Raptors' Kyle Lowry Says Masai Ujiri Did Nothing Wrong in Police Bodycam Video

Scott Polacek@@ScottPolacekFeatured ColumnistAugust 21, 2020

FILE - In this June 13, 2019, file photo, Toronto Raptors President Masai Ujiri, center left, walks with his arm around guard Kyle Lowry after the Raptors defeated the Golden State Warriors in basketball's NBA Finals in Oakland, Calif. On Tuesday, Oct. 22, 2019, the Alameda County District Attorney's Office announced no criminal charges will be filed against Ujiri for an incident involving Ujiri and an Alameda County sheriff's deputy after Game 6 of the finals. (AP Photo/Tony Avelar, File)
Tony Avelar/Associated Press

Toronto Raptors point guard Kyle Lowry offered his support for Masai Ujiri and said the team president did nothing wrong during his altercation with an Alameda County Sheriff's Office deputy following the 2019 NBA Finals. 

"It was extremely emotional to watch," Lowry said Friday. "It took away from the moment for Masai. ... Masai did nothing wrong. We're just down here and we're gonna continue to use our voice and our platform to shed light on the things that are wrong in our world and our country."


Kyle Lowry comments on the video footage involving team president Masai Ujiri and a sheriff's deputy during last year's NBA Finals. https://t.co/oeehzTvscv

Lowry also said it was a glaring example of why players are fighting for social justice and kneeling during the national anthem as a way of protesting police brutality and systemic racism.

His comments came after Ujiri issued a statement Thursday saying the incident happened because he is Black. The Raptors also issued a statement supporting their president:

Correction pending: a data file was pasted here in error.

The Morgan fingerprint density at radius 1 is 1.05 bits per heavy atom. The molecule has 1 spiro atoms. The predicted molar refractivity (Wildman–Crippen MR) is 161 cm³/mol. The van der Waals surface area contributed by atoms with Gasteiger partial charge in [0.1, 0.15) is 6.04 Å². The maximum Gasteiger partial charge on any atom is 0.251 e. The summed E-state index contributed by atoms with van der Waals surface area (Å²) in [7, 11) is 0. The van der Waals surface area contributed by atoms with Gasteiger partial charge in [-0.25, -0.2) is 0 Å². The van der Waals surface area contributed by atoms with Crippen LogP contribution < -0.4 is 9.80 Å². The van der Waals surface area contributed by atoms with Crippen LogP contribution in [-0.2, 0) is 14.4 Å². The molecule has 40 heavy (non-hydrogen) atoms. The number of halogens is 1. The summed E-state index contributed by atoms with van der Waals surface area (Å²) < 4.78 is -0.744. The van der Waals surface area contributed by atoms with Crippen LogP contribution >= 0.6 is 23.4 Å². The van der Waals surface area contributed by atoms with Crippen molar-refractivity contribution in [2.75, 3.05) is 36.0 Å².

Toronto Raptors @Raptors

A statement from our president Masai Ujiri. https://t.co/ykekTq53XM

Marc J. Spears @MarcJSpears

Statement from Raptors on Masai Ujiri incident with police video. https://t.co/OnmLsKLfjF

Andrew Lopez of ESPN reported the team met on Tuesday to watch the newly released bodycam footage that depicted the deputy grabbing and shoving Ujiri while telling him to "back the f--k up." Ujiri was walking toward the court at Oracle Arena to celebrate his team's championship win over the Golden State Warriors.

The team president filed a countersuit against deputy Alan Strickland regarding the incident. The officer filed a lawsuit in February against Ujiri, the Raptors, Maple Leaf Sports and Entertainment and the NBA alleging Ujiri hit him and claiming he "suffered injury to his head, body, health, strength, nervous system and person" and suffered "permanent disability" as a result.

Like Lowry, Fred VanVleet and Norman Powell both said the altercation was an example of what players are fighting against when using their platforms, per Lopez.